How to optimize getting in the flow to do your best deep work

by | Aug 3, 2021 | Blog | 0 comments

Working from home during Covid-19 has served as a wake-up call for many of us knowledge workers.

This time period opened our eyes to the ways we work, including how we integrate our work and personal life.

And considering the length of time we’ve experienced #Covidwfh, many of us have been able to reflect and gain valuable insights. For example, now we know:

  • HOW you work is more significant than where you work
  • WHERE you live has become a higher priority, especially if you have more flexibility over your work
  • WHEN you work is critical, especially when considering WHY you work and your other priorities, such as family, personal interests and well being
  • WHO you work for continues to be important
  • WHAT you do for work may need to change, especially if you’re feeling burned out or not as respected or valued as you want to be.

Gaining insights about these topics is useful. But please don’t hit the snooze button now.

We’re at an inflection point to make real differences and improvements around the way we work. So take advantage of this point in time.  

An important step is to set clear intentions. Which of these insights or others about work deserve your highest rankings? And which insights do you want to turn into actions? (If the highest priority ones are the hardest ones to implement immediately, consider identifying one or two easy wins you can achieve to jumpstart you in successfully redesigning your life.) 

As an example, let’s take the first one, the insight that where you work is somewhat immaterial. Instead, HOW you work makes a huge difference.

If HOW you work is a high priority, how are you structuring your work time to optimize your performance, especially to get into a flow state? That is, how do you set yourself up so that you get in the flow and enjoy your work experience and your work results?    

Flow is a high-focused mental state conducive to productivity, as identified and named by Mihaly Csikszentmihalyi, the Hungarian-American psychologist who’s also considered one of the co-founders of the positive psychology movement. (For more about the flow state, including its eight characteristics Csikszentmihalyi identified, check out this Positive Psychology website.)

To help you find your optimal flow state, when you can completely concentrate and get into flow fairly effortlessly, consider these three questions:

  1. What helps you get into a flow state?
  2. What hinders you from getting into a flow state when you want to?
  3. And how can you reduce any frictions that get in the way when you’re working, especially in a flow state?

 Be sure to cover the whole gamut of conditions, such as the type of work you’re doing, such as creative, research, technical or whatever. Also consider your workspace, your work location, your mental state, your physical state, the time of day, and any other factors that affect you.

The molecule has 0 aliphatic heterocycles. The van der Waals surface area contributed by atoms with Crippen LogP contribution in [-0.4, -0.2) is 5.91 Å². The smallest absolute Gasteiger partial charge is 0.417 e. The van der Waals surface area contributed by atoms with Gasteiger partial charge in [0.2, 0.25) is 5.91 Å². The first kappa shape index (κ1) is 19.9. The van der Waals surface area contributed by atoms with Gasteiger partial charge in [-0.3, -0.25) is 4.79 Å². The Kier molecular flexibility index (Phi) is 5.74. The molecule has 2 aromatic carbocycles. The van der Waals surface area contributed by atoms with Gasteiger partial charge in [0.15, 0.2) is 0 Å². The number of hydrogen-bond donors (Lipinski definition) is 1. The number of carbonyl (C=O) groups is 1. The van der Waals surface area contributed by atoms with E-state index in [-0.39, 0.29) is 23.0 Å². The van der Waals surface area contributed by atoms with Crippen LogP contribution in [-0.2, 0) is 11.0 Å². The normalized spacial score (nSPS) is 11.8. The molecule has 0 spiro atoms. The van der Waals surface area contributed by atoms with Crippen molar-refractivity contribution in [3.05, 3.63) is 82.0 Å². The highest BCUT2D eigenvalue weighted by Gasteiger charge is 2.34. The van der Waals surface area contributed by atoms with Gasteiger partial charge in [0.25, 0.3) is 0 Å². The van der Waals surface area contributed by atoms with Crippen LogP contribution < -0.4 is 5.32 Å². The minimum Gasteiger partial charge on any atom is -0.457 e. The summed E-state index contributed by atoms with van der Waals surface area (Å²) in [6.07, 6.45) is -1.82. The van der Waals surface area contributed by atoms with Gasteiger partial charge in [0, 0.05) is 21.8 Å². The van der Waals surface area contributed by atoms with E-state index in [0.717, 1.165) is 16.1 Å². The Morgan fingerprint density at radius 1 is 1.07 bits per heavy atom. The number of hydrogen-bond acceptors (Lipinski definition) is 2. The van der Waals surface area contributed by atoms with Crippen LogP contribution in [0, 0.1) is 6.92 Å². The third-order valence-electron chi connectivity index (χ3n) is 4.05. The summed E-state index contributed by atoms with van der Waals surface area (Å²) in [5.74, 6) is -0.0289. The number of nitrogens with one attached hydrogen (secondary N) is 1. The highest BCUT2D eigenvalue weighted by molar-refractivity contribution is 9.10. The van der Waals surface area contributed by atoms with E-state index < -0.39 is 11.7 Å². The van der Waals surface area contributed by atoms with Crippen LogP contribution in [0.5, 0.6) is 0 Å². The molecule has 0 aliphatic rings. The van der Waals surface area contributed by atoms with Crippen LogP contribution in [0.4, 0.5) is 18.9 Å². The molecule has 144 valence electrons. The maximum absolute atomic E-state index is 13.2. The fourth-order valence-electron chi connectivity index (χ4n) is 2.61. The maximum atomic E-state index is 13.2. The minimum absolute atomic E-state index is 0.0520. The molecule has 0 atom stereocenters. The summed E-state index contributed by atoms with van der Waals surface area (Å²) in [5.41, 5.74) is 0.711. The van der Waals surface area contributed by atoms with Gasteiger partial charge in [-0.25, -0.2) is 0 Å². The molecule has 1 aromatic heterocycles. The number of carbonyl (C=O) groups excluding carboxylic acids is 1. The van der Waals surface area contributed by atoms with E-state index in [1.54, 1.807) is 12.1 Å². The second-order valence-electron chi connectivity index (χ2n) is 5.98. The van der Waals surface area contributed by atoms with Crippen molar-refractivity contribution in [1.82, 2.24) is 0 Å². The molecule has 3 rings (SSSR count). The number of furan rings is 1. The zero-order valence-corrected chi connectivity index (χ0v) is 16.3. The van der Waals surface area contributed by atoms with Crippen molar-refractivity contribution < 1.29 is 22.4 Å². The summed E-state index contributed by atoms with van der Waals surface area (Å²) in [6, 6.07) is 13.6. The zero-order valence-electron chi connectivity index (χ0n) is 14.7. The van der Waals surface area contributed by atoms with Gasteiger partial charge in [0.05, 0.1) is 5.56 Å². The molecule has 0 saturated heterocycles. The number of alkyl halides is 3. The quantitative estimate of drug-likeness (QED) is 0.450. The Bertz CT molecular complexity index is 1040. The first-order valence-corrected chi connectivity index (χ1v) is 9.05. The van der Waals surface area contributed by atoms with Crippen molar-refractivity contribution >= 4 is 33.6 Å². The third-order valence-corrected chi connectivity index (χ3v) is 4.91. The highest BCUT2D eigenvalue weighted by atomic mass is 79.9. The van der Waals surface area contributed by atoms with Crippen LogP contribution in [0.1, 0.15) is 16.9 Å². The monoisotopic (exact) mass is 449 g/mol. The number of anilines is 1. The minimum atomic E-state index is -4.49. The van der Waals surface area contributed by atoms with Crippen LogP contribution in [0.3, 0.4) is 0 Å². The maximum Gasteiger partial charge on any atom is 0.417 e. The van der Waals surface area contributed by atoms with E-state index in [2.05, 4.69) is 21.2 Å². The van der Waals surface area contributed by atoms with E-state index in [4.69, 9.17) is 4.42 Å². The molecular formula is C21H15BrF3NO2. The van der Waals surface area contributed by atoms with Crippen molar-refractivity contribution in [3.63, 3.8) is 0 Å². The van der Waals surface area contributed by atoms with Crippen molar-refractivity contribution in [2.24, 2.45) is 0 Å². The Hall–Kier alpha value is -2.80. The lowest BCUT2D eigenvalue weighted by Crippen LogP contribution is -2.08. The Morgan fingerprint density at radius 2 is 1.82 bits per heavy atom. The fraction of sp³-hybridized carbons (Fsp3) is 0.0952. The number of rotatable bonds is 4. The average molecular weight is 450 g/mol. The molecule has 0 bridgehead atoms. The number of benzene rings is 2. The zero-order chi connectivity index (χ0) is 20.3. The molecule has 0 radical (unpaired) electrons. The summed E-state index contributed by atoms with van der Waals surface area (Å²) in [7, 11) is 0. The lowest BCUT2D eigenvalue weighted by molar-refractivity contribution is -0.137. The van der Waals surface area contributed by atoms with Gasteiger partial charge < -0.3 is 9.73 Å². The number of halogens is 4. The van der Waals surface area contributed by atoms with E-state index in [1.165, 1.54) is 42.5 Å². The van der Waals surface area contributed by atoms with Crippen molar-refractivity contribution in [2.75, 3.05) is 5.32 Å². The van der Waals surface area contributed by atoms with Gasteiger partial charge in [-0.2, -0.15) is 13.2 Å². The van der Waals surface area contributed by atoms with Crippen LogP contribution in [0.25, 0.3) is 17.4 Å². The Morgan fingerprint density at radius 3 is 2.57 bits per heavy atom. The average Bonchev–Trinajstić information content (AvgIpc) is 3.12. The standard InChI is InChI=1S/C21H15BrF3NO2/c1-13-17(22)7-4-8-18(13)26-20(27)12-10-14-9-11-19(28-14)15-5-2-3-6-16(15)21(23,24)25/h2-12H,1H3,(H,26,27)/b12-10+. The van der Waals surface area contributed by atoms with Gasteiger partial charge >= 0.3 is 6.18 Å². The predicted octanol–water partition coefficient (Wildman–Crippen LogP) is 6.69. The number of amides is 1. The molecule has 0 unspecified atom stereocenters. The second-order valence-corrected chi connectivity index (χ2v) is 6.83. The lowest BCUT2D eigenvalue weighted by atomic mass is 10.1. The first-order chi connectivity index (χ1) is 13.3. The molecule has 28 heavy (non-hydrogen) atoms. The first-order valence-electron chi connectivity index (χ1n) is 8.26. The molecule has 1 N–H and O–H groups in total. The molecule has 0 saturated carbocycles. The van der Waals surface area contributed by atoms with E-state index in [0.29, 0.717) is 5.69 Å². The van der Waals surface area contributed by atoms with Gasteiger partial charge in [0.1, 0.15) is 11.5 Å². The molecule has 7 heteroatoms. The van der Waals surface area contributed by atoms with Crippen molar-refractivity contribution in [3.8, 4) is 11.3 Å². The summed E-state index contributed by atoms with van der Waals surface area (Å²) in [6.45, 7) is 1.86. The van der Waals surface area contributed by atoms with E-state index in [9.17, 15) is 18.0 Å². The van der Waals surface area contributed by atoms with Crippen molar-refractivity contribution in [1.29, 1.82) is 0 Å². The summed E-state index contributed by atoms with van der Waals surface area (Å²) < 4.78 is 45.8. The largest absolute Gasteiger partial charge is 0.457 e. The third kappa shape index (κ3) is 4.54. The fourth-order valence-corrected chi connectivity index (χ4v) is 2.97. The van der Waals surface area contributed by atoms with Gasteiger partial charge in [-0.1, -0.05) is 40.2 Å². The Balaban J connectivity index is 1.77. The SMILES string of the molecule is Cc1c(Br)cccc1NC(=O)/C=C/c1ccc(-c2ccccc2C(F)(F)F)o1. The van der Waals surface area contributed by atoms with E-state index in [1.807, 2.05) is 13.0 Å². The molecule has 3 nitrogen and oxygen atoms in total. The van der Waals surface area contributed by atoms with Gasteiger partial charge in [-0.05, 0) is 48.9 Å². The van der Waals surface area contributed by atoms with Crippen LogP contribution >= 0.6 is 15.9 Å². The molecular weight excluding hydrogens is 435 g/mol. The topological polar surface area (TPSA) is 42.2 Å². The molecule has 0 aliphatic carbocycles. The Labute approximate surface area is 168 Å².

Then to the extent possible, design your weeks and days to hold enough blocks of time to move yourself into your flow state to do “deep work.” Almost 10 years ago, Cal Newport, the author and computer science professor at Georgetown University, wrote about this concept in a 2012 blog post. He later expanded upon it in his 2016 bestseller, Deep Work: Rules for Focused Success in a Distracted World.

Newport defines deep work as “cognitively demanding activities that leverage our training to generate rare and valuable results, and that push our abilities to continually improve.”  

In that blog post, he describes four steps to follow for deep work. Other tips to help you get you good results for all work are:

  • Focus on your output, including the quality of your work, not the hours.
  • Set yourself up to have “Eureka!” moments that can help you solve problems. To make your work setting as productive as your shower for a-ha moments, ensure you have these four conditions.
  • Allow buffer time in your schedule to accommodate interruptions and to take short breaks to recharge
  • Build in time for other activities that are important for you, especially ones that improve the quality of your life, support your work output and quality, and elevate your mood. For ideas, check out Healthy Mind Platter.

One more point worth considering. In this research study that’s almost as old as Cal Newport’s blog, only about 10% of office workers reported doing their best thinking at work. While that study has never been replicated as far as I can tell, I’ve never heard of any knowledge workers or coaches disputing the results.

While we humans can be flexible and resilient, we do have our preferences about how we work. So if you have the autonomy to decide whether you’re returning to an office, working at home, committing to a hybrid setting or something else, choose what works well for you. And within that choice, take charge of what you can.

To be direct, will you use this inflection point to do what’s best for you and your work?

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